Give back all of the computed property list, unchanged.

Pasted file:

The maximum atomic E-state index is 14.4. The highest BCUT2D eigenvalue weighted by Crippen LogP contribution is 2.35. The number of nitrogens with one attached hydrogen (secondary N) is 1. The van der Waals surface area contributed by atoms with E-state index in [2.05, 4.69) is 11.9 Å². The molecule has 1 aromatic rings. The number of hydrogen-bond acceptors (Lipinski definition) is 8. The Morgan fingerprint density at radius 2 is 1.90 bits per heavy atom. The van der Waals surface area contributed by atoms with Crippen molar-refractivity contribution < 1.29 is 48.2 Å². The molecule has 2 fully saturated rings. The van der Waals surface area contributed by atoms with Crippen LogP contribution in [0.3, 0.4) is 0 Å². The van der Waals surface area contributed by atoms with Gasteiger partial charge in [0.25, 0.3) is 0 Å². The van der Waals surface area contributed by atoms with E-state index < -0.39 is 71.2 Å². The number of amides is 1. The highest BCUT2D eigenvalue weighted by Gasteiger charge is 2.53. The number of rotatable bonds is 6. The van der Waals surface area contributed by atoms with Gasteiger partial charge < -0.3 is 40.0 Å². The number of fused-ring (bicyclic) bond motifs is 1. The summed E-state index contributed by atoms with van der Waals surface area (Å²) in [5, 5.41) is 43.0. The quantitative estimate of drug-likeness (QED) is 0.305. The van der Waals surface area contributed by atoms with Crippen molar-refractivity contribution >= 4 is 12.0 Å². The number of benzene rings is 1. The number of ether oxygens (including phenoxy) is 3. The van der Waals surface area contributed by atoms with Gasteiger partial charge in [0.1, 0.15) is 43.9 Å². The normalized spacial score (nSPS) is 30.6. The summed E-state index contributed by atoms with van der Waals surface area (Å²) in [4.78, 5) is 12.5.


The maximum atomic E-state index is 14.4. The highest BCUT2D eigenvalue weighted by Crippen LogP contribution is 2.35. The number of nitrogens with one attached hydrogen (secondary N) is 1. The van der Waals surface area contributed by atoms with E-state index in [2.05, 4.69) is 11.9 Å². The molecule has 1 aromatic rings. The number of hydrogen-bond acceptors (Lipinski definition) is 8. The Morgan fingerprint density at radius 2 is 1.90 bits per heavy atom. The van der Waals surface area contributed by atoms with Crippen molar-refractivity contribution < 1.29 is 48.2 Å². The molecule has 2 fully saturated rings. The van der Waals surface area contributed by atoms with Crippen LogP contribution in [0.3, 0.4) is 0 Å². The van der Waals surface area contributed by atoms with Gasteiger partial charge in [0.25, 0.3) is 0 Å². The van der Waals surface area contributed by atoms with E-state index < -0.39 is 71.2 Å². The number of amides is 1. The highest BCUT2D eigenvalue weighted by Gasteiger charge is 2.53. The number of rotatable bonds is 6. The van der Waals surface area contributed by atoms with Gasteiger partial charge < -0.3 is 40.0 Å². The number of fused-ring (bicyclic) bond motifs is 1. The summed E-state index contributed by atoms with van der Waals surface area (Å²) in [5, 5.41) is 43.0. The quantitative estimate of drug-likeness (QED) is 0.305. The van der Waals surface area contributed by atoms with Crippen molar-refractivity contribution >= 4 is 12.0 Å². The number of benzene rings is 1. The number of ether oxygens (including phenoxy) is 3. The van der Waals surface area contributed by atoms with Gasteiger partial charge in [0.1, 0.15) is 43.9 Å². The normalized spacial score (nSPS) is 30.6. The summed E-state index contributed by atoms with van der Waals surface area (Å²) in [4.78, 5) is 12.5.